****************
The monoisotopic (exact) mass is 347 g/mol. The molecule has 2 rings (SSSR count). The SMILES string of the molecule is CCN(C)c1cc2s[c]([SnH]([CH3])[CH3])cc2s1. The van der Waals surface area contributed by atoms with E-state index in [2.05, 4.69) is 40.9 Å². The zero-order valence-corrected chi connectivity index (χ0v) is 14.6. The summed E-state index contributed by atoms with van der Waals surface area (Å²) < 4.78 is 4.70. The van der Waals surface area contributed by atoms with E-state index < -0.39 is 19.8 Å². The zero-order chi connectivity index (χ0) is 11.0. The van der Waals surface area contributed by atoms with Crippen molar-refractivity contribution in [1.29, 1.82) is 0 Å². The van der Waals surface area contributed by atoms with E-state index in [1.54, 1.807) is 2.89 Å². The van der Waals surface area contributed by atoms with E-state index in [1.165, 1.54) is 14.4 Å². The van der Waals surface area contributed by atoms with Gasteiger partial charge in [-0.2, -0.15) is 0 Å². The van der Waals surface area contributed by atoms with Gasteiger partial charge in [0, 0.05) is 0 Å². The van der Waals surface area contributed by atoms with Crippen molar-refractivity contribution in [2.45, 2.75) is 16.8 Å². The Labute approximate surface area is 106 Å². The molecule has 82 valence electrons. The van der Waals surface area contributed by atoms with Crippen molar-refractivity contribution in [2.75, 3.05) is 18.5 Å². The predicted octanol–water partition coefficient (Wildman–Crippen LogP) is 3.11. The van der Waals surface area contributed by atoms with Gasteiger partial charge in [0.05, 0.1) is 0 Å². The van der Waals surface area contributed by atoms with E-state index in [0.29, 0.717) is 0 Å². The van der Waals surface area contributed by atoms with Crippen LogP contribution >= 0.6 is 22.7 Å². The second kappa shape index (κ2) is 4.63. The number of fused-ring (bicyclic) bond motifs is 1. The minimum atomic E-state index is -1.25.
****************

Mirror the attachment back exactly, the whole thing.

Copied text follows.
The monoisotopic (exact) mass is 347 g/mol. The molecule has 2 rings (SSSR count). The SMILES string of the molecule is CCN(C)c1cc2s[c]([SnH]([CH3])[CH3])cc2s1. The van der Waals surface area contributed by atoms with E-state index in [2.05, 4.69) is 40.9 Å². The zero-order valence-corrected chi connectivity index (χ0v) is 14.6. The summed E-state index contributed by atoms with van der Waals surface area (Å²) < 4.78 is 4.70. The van der Waals surface area contributed by atoms with E-state index < -0.39 is 19.8 Å². The zero-order chi connectivity index (χ0) is 11.0. The van der Waals surface area contributed by atoms with Crippen molar-refractivity contribution in [1.29, 1.82) is 0 Å². The van der Waals surface area contributed by atoms with E-state index in [1.54, 1.807) is 2.89 Å². The van der Waals surface area contributed by atoms with E-state index in [1.165, 1.54) is 14.4 Å². The van der Waals surface area contributed by atoms with Gasteiger partial charge in [-0.2, -0.15) is 0 Å². The van der Waals surface area contributed by atoms with Gasteiger partial charge in [0, 0.05) is 0 Å². The van der Waals surface area contributed by atoms with Crippen molar-refractivity contribution in [2.45, 2.75) is 16.8 Å². The Labute approximate surface area is 106 Å². The molecule has 82 valence electrons. The van der Waals surface area contributed by atoms with Crippen molar-refractivity contribution in [2.75, 3.05) is 18.5 Å². The predicted octanol–water partition coefficient (Wildman–Crippen LogP) is 3.11. The van der Waals surface area contributed by atoms with Gasteiger partial charge in [0.05, 0.1) is 0 Å². The van der Waals surface area contributed by atoms with E-state index in [0.29, 0.717) is 0 Å². The van der Waals surface area contributed by atoms with Crippen LogP contribution >= 0.6 is 22.7 Å². The second kappa shape index (κ2) is 4.63. The number of fused-ring (bicyclic) bond motifs is 1. The minimum atomic E-state index is -1.25.